Did you know that one of Michigan’s largest monopoly electric utilities is currently seeking the state government’s approval to radically change how it provides electricity to its customers? The company’s plans will have an impact on your daily life and your use of electricity for years to come.
Consumers Energy’s long-term plans call for prematurely closing existing, reliable generation plants and placing the company’s trust in a massive build-out of reliably unreliable renewable energy. The company’s plan will impose billions in additional costs on customers and force Michigan residents to rely on the same renewable-heavy electric system that is currently failing the states of Texas and California. But rising electricity rates and declining reliability in electric service will harm every Michigan resident.
Government oversight of a monopoly utility’s operations and plans is technically a matter of public record. But the reality is that tracking utility actions is very complex and time consuming, effectively placing it out of the reach of any but the most committed.
To help explain some of these complexities, the Mackinac Center has published numerous articles and reports on Michigan’s electric utilities, including our 2021 report, “Electricity in Michigan: A Primer.”
To help ensure Michigan’s electric system continues to function reliably, we are committed to taking part — or intervening — in an industry practice known as the Integrated Resource Planning process. IRPs are a legally required proceeding in Michigan, where monopoly utilities must seek regulatory approval for their long-term plans. The IRP process is overseen by the Michigan Public Service Commission, the state government authority that describes its charge as “ensuring [Michigan residents have] safe, reliable, and accessible energy and telecommunications services at reasonable rates.”
Before the commission approves a utility IRP, it must first determine that the plan promotes “the most reasonable and prudent means of meeting energy and capacity needs.” And it is that test is where Consumers Energy’s recently filed plan clearly falls flat. The company’s IRP filing is neither reasonable nor prudent, as its stated “preferred course of action” will foist billions in unnecessary costs on electricity customers. Additionally, the plan will dangerously reduce the reliability of our electric system as it attempts to replace reliable energy sources with reliably unreliable solar.
For example, one of the main recommendations of Consumers Energy’s long-term plan is to significantly speed up the retirement of the J.H. Campbell Generation Station in West Olive. The proposal would close the plant by 2025 — rather than the previously MPSC-approved plan to close it in 2040. But, to keep its investors from having to foot the $1.99 billion bill for stranded costs related to the early closure of this plant and the Karn Plant near Bay City, Consumers is asking the state government for permission to pass that expense on to Michigan residents.
But the utility isn’t stopping there. It is also continuing with a plan to stop purchasing power from the Palisades Nuclear Plant next year as well. Doing this will force the 811-megawatt plant to close, even though it is one of the utility’s largest sources of completely reliable, clean and emissions-free electricity. And, just like with the early closures of the Karn and Campbell plants, Consumers’ plans to cease purchasing electricity from Palisades will force its closure well before its federal license to operate until 2031 ends. Just like with the other plants, customers will be stuck with these stranded costs as well.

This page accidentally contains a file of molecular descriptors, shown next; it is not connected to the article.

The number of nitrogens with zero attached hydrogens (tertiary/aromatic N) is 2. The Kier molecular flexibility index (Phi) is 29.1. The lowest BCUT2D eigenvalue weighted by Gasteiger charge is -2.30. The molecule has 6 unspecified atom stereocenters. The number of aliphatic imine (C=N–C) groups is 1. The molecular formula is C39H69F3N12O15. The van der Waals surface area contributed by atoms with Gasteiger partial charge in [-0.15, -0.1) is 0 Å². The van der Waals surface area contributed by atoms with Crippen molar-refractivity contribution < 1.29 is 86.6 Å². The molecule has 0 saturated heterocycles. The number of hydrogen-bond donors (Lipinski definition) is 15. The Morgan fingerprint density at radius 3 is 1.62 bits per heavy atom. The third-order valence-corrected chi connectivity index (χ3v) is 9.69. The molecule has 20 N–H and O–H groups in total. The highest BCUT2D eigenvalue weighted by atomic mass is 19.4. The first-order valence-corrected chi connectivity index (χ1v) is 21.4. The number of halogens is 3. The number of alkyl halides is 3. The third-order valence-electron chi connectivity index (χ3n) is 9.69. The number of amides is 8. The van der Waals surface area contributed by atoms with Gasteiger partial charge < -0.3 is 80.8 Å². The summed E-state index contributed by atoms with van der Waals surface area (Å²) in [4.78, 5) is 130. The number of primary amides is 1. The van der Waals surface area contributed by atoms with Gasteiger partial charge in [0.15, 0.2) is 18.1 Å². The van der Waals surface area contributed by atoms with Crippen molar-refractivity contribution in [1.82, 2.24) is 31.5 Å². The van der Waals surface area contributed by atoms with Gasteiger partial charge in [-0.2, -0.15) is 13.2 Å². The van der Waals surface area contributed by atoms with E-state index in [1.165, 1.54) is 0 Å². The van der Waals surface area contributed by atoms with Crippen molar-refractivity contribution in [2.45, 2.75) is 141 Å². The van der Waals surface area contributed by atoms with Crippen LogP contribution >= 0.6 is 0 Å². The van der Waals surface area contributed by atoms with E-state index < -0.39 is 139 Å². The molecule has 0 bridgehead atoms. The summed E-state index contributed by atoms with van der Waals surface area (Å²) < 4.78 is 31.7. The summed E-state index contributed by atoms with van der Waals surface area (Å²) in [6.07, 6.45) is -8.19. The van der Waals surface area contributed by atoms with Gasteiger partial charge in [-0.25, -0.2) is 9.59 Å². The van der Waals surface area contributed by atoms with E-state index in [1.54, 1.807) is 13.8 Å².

To deal with the loss of electricity supplied by these hasty closures, Consumers Energy is planning to buy four existing gas plants that were built between 1999 and 2004. Incredibly, the utility’s long-term plan aims to prematurely cease operations on those plants as well, if carbon capture technology is not commercially available by 2040.
The utility proposes to add the $1.4 billion purchase price for the plants to customers’ bills, operate them for only 14-16 years (until 2040), and then stop using them, even though one of the plants will have more than 20 years of life remaining. The reason the utility gives for this plan is its completely voluntary promise to “exceed state targets and the Paris Climate Agreement targets” in order to achieve net-zero CO2 emissions by 2040.
In each of these cases, the company’s plan is akin to taking a 30-year mortgage out on a house, purchasing another, and then moving out and boarding up (or tearing down) the first house after only living in it for a few years.
None of this makes sense to members of the paying public, who unfortunately have no other choice than to purchase increasingly expensive and unreliable electricity from this monopoly utility. Compounding the problem is the fact that this is only the first of many problems we have noticed with the utility’s IRP.
Keep your eyes open. There’s a lot more information coming as we work through the more than 2,000 pages of information in Consumers Energy’s public filing.
Permission to reprint this blog post in whole or in part is hereby granted, provided that the author (or authors) and the Mackinac Center for Public Policy are properly cited.
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